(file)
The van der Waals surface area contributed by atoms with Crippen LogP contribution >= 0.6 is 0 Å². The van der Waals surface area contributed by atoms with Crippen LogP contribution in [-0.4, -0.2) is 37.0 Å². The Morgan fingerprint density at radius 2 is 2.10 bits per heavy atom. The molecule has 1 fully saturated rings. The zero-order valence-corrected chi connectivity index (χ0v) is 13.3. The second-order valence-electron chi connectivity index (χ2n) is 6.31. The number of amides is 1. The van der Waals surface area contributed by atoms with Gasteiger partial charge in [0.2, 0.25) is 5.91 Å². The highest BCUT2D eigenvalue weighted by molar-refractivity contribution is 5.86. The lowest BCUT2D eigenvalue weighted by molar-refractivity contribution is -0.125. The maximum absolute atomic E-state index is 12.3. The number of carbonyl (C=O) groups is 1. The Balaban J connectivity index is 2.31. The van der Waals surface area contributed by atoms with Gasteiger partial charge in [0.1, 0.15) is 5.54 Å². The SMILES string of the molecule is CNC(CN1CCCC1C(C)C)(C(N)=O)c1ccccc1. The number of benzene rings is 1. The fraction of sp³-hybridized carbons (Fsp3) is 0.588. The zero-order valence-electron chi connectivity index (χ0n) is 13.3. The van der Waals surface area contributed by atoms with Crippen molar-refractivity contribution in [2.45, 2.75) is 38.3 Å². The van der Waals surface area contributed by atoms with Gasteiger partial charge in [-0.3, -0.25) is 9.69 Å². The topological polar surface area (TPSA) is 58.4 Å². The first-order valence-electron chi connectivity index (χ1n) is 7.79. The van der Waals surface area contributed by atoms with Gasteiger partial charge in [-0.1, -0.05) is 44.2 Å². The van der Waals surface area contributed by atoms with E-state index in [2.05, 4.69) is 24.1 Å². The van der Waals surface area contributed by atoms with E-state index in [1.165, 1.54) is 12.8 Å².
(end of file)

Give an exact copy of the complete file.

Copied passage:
The van der Waals surface area contributed by atoms with Crippen LogP contribution >= 0.6 is 0 Å². The van der Waals surface area contributed by atoms with Crippen LogP contribution in [-0.4, -0.2) is 37.0 Å². The Morgan fingerprint density at radius 2 is 2.10 bits per heavy atom. The molecule has 1 fully saturated rings. The zero-order valence-corrected chi connectivity index (χ0v) is 13.3. The second-order valence-electron chi connectivity index (χ2n) is 6.31. The number of amides is 1. The van der Waals surface area contributed by atoms with Gasteiger partial charge in [0.2, 0.25) is 5.91 Å². The highest BCUT2D eigenvalue weighted by molar-refractivity contribution is 5.86. The lowest BCUT2D eigenvalue weighted by molar-refractivity contribution is -0.125. The maximum absolute atomic E-state index is 12.3. The number of carbonyl (C=O) groups is 1. The Balaban J connectivity index is 2.31. The van der Waals surface area contributed by atoms with Gasteiger partial charge in [0.1, 0.15) is 5.54 Å². The SMILES string of the molecule is CNC(CN1CCCC1C(C)C)(C(N)=O)c1ccccc1. The number of benzene rings is 1. The fraction of sp³-hybridized carbons (Fsp3) is 0.588. The zero-order valence-electron chi connectivity index (χ0n) is 13.3. The van der Waals surface area contributed by atoms with Crippen molar-refractivity contribution in [2.45, 2.75) is 38.3 Å². The van der Waals surface area contributed by atoms with Gasteiger partial charge in [-0.3, -0.25) is 9.69 Å². The topological polar surface area (TPSA) is 58.4 Å². The first-order valence-electron chi connectivity index (χ1n) is 7.79. The van der Waals surface area contributed by atoms with Gasteiger partial charge in [-0.1, -0.05) is 44.2 Å². The van der Waals surface area contributed by atoms with E-state index in [2.05, 4.69) is 24.1 Å². The van der Waals surface area contributed by atoms with E-state index in [1.165, 1.54) is 12.8 Å².